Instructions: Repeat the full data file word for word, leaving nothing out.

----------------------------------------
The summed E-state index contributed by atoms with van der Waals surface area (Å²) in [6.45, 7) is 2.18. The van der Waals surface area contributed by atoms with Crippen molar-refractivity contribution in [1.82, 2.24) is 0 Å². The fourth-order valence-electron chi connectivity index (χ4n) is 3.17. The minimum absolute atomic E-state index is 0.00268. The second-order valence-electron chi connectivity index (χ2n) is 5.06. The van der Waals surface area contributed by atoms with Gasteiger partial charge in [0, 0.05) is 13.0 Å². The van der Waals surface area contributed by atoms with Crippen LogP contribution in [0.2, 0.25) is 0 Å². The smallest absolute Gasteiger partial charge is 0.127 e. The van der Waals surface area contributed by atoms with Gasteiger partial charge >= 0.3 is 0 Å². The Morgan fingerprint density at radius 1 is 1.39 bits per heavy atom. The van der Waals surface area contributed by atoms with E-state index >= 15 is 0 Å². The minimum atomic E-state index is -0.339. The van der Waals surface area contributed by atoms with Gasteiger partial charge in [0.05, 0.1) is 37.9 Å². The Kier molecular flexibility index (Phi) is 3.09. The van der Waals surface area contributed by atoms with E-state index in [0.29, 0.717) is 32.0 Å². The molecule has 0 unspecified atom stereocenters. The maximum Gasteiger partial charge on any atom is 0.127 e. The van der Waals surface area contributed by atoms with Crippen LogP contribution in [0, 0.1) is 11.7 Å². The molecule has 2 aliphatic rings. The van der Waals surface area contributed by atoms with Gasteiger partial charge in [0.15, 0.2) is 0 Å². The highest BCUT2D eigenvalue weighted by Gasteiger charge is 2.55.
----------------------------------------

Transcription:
The summed E-state index contributed by atoms with van der Waals surface area (Å²) in [6.45, 7) is 2.18. The van der Waals surface area contributed by atoms with Crippen molar-refractivity contribution in [1.82, 2.24) is 0 Å². The fourth-order valence-electron chi connectivity index (χ4n) is 3.17. The minimum absolute atomic E-state index is 0.00268. The second-order valence-electron chi connectivity index (χ2n) is 5.06. The van der Waals surface area contributed by atoms with Gasteiger partial charge in [0, 0.05) is 13.0 Å². The van der Waals surface area contributed by atoms with Crippen LogP contribution in [0.2, 0.25) is 0 Å². The smallest absolute Gasteiger partial charge is 0.127 e. The van der Waals surface area contributed by atoms with Gasteiger partial charge >= 0.3 is 0 Å². The Morgan fingerprint density at radius 1 is 1.39 bits per heavy atom. The van der Waals surface area contributed by atoms with E-state index >= 15 is 0 Å². The minimum atomic E-state index is -0.339. The van der Waals surface area contributed by atoms with Gasteiger partial charge in [0.05, 0.1) is 37.9 Å². The Kier molecular flexibility index (Phi) is 3.09. The van der Waals surface area contributed by atoms with E-state index in [0.29, 0.717) is 32.0 Å². The molecule has 0 unspecified atom stereocenters. The maximum Gasteiger partial charge on any atom is 0.127 e. The van der Waals surface area contributed by atoms with Crippen LogP contribution in [0, 0.1) is 11.7 Å². The molecule has 2 aliphatic rings. The van der Waals surface area contributed by atoms with Gasteiger partial charge in [0.15, 0.2) is 0 Å². The highest BCUT2D eigenvalue weighted by Gasteiger charge is 2.55.